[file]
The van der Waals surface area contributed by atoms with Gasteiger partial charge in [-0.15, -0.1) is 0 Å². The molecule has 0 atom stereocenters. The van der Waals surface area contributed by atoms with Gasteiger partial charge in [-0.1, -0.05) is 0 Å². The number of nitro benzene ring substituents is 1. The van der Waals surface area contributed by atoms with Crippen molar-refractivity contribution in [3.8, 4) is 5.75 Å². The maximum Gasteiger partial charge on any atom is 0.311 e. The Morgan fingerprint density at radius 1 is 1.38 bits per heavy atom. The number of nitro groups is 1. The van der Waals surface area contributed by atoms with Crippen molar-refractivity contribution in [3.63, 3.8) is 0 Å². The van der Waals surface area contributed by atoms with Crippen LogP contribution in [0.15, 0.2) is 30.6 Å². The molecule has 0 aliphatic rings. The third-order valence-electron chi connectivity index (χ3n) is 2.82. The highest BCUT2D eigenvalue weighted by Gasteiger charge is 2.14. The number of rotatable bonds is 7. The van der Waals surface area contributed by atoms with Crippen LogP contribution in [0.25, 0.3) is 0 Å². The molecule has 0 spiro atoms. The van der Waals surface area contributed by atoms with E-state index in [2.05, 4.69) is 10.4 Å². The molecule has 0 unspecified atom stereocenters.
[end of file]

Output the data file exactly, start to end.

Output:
The van der Waals surface area contributed by atoms with Gasteiger partial charge in [-0.15, -0.1) is 0 Å². The molecule has 0 atom stereocenters. The van der Waals surface area contributed by atoms with Gasteiger partial charge in [-0.1, -0.05) is 0 Å². The number of nitro benzene ring substituents is 1. The van der Waals surface area contributed by atoms with Crippen molar-refractivity contribution in [3.8, 4) is 5.75 Å². The maximum Gasteiger partial charge on any atom is 0.311 e. The Morgan fingerprint density at radius 1 is 1.38 bits per heavy atom. The number of nitro groups is 1. The van der Waals surface area contributed by atoms with Crippen molar-refractivity contribution in [3.63, 3.8) is 0 Å². The van der Waals surface area contributed by atoms with Crippen LogP contribution in [0.15, 0.2) is 30.6 Å². The molecule has 0 aliphatic rings. The third-order valence-electron chi connectivity index (χ3n) is 2.82. The highest BCUT2D eigenvalue weighted by Gasteiger charge is 2.14. The number of rotatable bonds is 7. The van der Waals surface area contributed by atoms with Crippen LogP contribution in [0.25, 0.3) is 0 Å². The molecule has 0 spiro atoms. The van der Waals surface area contributed by atoms with E-state index in [2.05, 4.69) is 10.4 Å². The molecule has 0 unspecified atom stereocenters.